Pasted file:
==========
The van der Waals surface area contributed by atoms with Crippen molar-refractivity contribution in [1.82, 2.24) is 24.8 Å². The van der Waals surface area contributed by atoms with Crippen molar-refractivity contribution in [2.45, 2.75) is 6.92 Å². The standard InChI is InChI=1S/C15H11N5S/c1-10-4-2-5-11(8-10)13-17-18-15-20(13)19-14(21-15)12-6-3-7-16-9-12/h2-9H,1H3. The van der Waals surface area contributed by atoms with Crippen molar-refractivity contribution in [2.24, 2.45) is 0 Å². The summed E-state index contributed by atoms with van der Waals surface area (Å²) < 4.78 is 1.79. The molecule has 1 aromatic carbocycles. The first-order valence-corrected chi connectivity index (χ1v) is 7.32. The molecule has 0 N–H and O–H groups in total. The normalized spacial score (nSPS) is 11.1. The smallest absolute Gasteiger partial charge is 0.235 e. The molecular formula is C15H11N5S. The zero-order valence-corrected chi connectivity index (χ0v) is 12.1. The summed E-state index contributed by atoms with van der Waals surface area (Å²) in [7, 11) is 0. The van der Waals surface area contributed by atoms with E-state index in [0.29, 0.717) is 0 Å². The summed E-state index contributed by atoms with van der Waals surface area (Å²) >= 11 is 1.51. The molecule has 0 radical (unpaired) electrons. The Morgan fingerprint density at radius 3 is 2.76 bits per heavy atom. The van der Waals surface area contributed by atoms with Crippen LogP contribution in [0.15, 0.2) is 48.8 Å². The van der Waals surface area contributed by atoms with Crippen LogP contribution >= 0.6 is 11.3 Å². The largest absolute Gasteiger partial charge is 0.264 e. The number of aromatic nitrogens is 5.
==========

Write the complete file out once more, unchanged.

The van der Waals surface area contributed by atoms with Crippen molar-refractivity contribution in [1.82, 2.24) is 24.8 Å². The van der Waals surface area contributed by atoms with Crippen molar-refractivity contribution in [2.45, 2.75) is 6.92 Å². The standard InChI is InChI=1S/C15H11N5S/c1-10-4-2-5-11(8-10)13-17-18-15-20(13)19-14(21-15)12-6-3-7-16-9-12/h2-9H,1H3. The van der Waals surface area contributed by atoms with Crippen molar-refractivity contribution in [2.24, 2.45) is 0 Å². The summed E-state index contributed by atoms with van der Waals surface area (Å²) < 4.78 is 1.79. The molecule has 1 aromatic carbocycles. The first-order valence-corrected chi connectivity index (χ1v) is 7.32. The molecule has 0 N–H and O–H groups in total. The normalized spacial score (nSPS) is 11.1. The smallest absolute Gasteiger partial charge is 0.235 e. The molecular formula is C15H11N5S. The zero-order valence-corrected chi connectivity index (χ0v) is 12.1. The summed E-state index contributed by atoms with van der Waals surface area (Å²) in [7, 11) is 0. The van der Waals surface area contributed by atoms with E-state index in [0.29, 0.717) is 0 Å². The summed E-state index contributed by atoms with van der Waals surface area (Å²) >= 11 is 1.51. The molecule has 0 radical (unpaired) electrons. The Morgan fingerprint density at radius 3 is 2.76 bits per heavy atom. The van der Waals surface area contributed by atoms with Crippen LogP contribution in [0.15, 0.2) is 48.8 Å². The van der Waals surface area contributed by atoms with Crippen LogP contribution >= 0.6 is 11.3 Å². The largest absolute Gasteiger partial charge is 0.264 e. The number of aromatic nitrogens is 5.